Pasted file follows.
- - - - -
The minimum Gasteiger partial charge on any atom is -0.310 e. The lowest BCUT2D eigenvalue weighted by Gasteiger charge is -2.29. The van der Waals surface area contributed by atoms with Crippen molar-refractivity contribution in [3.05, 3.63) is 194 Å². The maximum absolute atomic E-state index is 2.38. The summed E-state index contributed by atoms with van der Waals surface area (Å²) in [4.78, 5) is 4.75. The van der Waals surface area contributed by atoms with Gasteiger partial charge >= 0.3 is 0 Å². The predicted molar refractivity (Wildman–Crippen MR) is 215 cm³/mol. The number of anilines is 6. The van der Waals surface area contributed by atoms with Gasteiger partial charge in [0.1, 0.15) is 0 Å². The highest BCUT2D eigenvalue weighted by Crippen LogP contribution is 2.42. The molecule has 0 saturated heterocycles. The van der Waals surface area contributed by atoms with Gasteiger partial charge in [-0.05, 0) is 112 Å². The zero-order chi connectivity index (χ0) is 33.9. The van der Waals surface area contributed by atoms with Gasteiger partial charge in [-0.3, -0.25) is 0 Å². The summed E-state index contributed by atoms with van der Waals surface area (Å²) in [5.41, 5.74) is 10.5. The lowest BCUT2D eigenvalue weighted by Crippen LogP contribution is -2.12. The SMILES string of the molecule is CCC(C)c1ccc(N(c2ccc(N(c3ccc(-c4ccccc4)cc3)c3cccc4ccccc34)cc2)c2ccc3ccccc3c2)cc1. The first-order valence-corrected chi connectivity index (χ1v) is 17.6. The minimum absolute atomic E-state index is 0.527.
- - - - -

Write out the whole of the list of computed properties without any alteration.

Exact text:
The minimum Gasteiger partial charge on any atom is -0.310 e. The lowest BCUT2D eigenvalue weighted by Gasteiger charge is -2.29. The van der Waals surface area contributed by atoms with Crippen molar-refractivity contribution in [3.05, 3.63) is 194 Å². The maximum absolute atomic E-state index is 2.38. The summed E-state index contributed by atoms with van der Waals surface area (Å²) in [4.78, 5) is 4.75. The van der Waals surface area contributed by atoms with Gasteiger partial charge >= 0.3 is 0 Å². The predicted molar refractivity (Wildman–Crippen MR) is 215 cm³/mol. The number of anilines is 6. The van der Waals surface area contributed by atoms with Gasteiger partial charge in [0.1, 0.15) is 0 Å². The highest BCUT2D eigenvalue weighted by Crippen LogP contribution is 2.42. The molecule has 0 saturated heterocycles. The van der Waals surface area contributed by atoms with Gasteiger partial charge in [-0.05, 0) is 112 Å². The zero-order chi connectivity index (χ0) is 33.9. The van der Waals surface area contributed by atoms with Gasteiger partial charge in [-0.3, -0.25) is 0 Å². The summed E-state index contributed by atoms with van der Waals surface area (Å²) in [5.41, 5.74) is 10.5. The lowest BCUT2D eigenvalue weighted by Crippen LogP contribution is -2.12. The SMILES string of the molecule is CCC(C)c1ccc(N(c2ccc(N(c3ccc(-c4ccccc4)cc3)c3cccc4ccccc34)cc2)c2ccc3ccccc3c2)cc1. The first-order valence-corrected chi connectivity index (χ1v) is 17.6. The minimum absolute atomic E-state index is 0.527.